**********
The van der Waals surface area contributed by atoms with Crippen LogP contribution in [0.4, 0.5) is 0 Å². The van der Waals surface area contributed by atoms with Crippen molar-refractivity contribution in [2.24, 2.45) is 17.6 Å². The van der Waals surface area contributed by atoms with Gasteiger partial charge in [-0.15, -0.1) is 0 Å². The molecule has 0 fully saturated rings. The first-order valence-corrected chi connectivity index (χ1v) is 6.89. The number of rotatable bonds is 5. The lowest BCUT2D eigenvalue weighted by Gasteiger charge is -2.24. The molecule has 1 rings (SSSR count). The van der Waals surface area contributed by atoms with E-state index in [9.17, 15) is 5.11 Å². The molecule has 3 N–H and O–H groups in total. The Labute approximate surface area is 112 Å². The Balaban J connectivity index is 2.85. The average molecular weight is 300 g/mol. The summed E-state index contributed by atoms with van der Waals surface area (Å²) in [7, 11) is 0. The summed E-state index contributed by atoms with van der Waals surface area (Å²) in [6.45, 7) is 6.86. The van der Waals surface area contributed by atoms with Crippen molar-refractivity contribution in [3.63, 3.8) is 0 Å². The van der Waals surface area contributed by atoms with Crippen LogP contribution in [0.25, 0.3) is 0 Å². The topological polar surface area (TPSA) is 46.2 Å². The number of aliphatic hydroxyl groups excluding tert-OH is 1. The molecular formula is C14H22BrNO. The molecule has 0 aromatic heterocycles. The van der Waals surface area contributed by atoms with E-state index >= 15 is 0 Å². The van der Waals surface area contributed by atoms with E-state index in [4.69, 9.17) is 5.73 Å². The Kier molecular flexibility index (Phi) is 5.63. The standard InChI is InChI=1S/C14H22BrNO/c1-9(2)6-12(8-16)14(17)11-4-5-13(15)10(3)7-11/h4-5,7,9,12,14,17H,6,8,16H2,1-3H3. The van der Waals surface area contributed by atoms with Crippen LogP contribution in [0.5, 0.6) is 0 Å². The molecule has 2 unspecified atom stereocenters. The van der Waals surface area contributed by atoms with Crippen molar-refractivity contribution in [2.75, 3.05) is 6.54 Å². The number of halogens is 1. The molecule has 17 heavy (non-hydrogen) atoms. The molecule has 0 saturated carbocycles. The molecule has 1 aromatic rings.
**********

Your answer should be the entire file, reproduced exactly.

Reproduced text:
The van der Waals surface area contributed by atoms with Crippen LogP contribution in [0.4, 0.5) is 0 Å². The van der Waals surface area contributed by atoms with Crippen molar-refractivity contribution in [2.24, 2.45) is 17.6 Å². The van der Waals surface area contributed by atoms with Gasteiger partial charge in [-0.15, -0.1) is 0 Å². The molecule has 0 fully saturated rings. The first-order valence-corrected chi connectivity index (χ1v) is 6.89. The number of rotatable bonds is 5. The lowest BCUT2D eigenvalue weighted by Gasteiger charge is -2.24. The molecule has 1 rings (SSSR count). The van der Waals surface area contributed by atoms with E-state index in [9.17, 15) is 5.11 Å². The molecule has 3 N–H and O–H groups in total. The Labute approximate surface area is 112 Å². The Balaban J connectivity index is 2.85. The average molecular weight is 300 g/mol. The summed E-state index contributed by atoms with van der Waals surface area (Å²) in [7, 11) is 0. The summed E-state index contributed by atoms with van der Waals surface area (Å²) in [6.45, 7) is 6.86. The van der Waals surface area contributed by atoms with Crippen molar-refractivity contribution in [3.63, 3.8) is 0 Å². The van der Waals surface area contributed by atoms with Crippen LogP contribution in [0.25, 0.3) is 0 Å². The topological polar surface area (TPSA) is 46.2 Å². The number of aliphatic hydroxyl groups excluding tert-OH is 1. The molecular formula is C14H22BrNO. The molecule has 0 aromatic heterocycles. The van der Waals surface area contributed by atoms with E-state index >= 15 is 0 Å². The van der Waals surface area contributed by atoms with E-state index in [4.69, 9.17) is 5.73 Å². The Kier molecular flexibility index (Phi) is 5.63. The standard InChI is InChI=1S/C14H22BrNO/c1-9(2)6-12(8-16)14(17)11-4-5-13(15)10(3)7-11/h4-5,7,9,12,14,17H,6,8,16H2,1-3H3. The van der Waals surface area contributed by atoms with Crippen LogP contribution in [0.5, 0.6) is 0 Å². The molecule has 2 unspecified atom stereocenters. The van der Waals surface area contributed by atoms with Crippen molar-refractivity contribution in [2.75, 3.05) is 6.54 Å². The number of halogens is 1. The molecule has 17 heavy (non-hydrogen) atoms. The molecule has 0 saturated carbocycles. The molecule has 1 aromatic rings.